The notion that addiction is a disease has been a widely accepted one for many decades now. The concept of it being a ‘disease’ is even taught in addiction training programs and individuals in treatment also learn it. It is largely unquestioned at this point. But is it true? Is addiction really a disease? And if not, is there another, better way to define addiction?
History of Addiction
Before the concept of addiction as a disease became widely popularized, there was even more prejudice in society against individuals with addictions than there is currently. If an individual had an addiction then they were seen is different and worse than ‘normal’ people. The general pattern of thinking was that these individuals lacked discipline and morality, and were only out seeking their own pleasure with no regards to other people. It was assumed that they had deficiencies in their character.
Addiction as a Disease
The idea that addiction could be a disease, a medical illness like diabetes or Alzheimer’s, only developed about 40 years ago. Suddenly there was a shift in thinking. If addiction was a disease then that meant that individuals will addictions weren’t bad people, or immoral or lacking in willpower. Instantly the public perception changed and people were less judgmental. Individuals with addictions started becoming less critical of themselves. Having a disease wasn’t the best news to hear, but it was better than being viewed as immoral and selfish. Therefore, the disease concept was almost universally embraced, and it has shown benefits.
The Facts about Addiction
However, with this widespread enthusiasm for the disease concept, facts have been overlooked. The fact is that addiction has very little in common with diseases. An addiction is a group of behaviors not an illness, and cannot be explained by any disease process.
This is clear when addiction is compared to a true medical disease. In addiction there is no presence of an infectious agent, like for example in tuberculosis. It doesn’t have a pathological biological process, such as diabetes. Finally, addiction doesn’t have a biologically degenerative condition like Alzheimer’s Disease. The only aspect that is disease like is that if individuals do not deal with the addiction then their lives will get worse. But that can be true of a lot of things in life that are not classified as diseases.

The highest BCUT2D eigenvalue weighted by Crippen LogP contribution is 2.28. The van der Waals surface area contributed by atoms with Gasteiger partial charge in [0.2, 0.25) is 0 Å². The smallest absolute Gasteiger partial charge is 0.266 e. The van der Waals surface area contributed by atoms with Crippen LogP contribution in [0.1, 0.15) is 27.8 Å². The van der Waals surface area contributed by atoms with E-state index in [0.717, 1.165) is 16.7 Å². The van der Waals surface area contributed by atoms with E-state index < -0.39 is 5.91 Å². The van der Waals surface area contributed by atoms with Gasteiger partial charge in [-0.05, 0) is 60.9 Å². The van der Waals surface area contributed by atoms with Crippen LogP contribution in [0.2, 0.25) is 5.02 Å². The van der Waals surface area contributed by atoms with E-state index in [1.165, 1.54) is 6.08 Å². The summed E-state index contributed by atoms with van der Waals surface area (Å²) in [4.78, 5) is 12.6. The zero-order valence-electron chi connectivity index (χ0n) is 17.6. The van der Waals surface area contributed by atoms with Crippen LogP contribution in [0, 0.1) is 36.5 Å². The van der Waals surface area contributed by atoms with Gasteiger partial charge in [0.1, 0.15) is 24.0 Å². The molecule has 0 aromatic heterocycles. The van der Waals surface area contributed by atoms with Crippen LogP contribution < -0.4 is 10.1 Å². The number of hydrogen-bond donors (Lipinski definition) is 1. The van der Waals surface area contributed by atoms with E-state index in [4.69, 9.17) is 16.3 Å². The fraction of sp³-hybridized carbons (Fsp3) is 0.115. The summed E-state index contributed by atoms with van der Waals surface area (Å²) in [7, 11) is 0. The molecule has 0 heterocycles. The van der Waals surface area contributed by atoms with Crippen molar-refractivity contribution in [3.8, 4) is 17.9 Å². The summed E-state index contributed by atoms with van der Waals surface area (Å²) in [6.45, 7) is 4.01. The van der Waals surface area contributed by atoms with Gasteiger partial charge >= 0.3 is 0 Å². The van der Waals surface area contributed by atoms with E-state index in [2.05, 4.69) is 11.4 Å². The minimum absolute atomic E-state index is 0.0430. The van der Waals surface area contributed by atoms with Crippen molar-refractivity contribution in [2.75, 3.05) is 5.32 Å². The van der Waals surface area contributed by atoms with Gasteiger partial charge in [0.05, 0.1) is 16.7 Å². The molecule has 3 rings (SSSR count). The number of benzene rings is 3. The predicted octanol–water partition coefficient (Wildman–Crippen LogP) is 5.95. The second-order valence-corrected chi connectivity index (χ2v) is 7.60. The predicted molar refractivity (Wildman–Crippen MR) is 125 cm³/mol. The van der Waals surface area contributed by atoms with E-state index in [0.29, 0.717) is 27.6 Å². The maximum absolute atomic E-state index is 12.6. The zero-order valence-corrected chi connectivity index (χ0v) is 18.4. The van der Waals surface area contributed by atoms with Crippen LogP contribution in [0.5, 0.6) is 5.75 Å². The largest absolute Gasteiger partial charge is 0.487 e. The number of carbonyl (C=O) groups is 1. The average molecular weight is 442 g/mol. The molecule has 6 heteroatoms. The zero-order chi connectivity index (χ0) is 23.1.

Replacing the Disease Concept
So if the disease concept is not valid and must be scrapped, what can it be replaced with? As mentioned before, there are benefits to the disease concept, therefore any new explanation must retain all of the beneficial aspects of it. Society cannot go back to attributing negative traits to individuals with an addiction or judge them. An alternative concept should, ideally, have more value than merely labelling addiction as a disease.
Here it is important to learn the psychological workings of addiction. Recognizing addiction as a common psychological symptom puts it in the mainstream of human conditions. It is a compulsive behavior, except that it causes much more harm than other compulsive behaviors like shopping or exercising. However, at the core addiction works in the same way. Seeing addiction as just a compulsive symptom also fulfills the criteria of an alternative explanation. When individuals can learn what is happening in their minds that leads them to perform an addictive act, they can also learn to master that urge.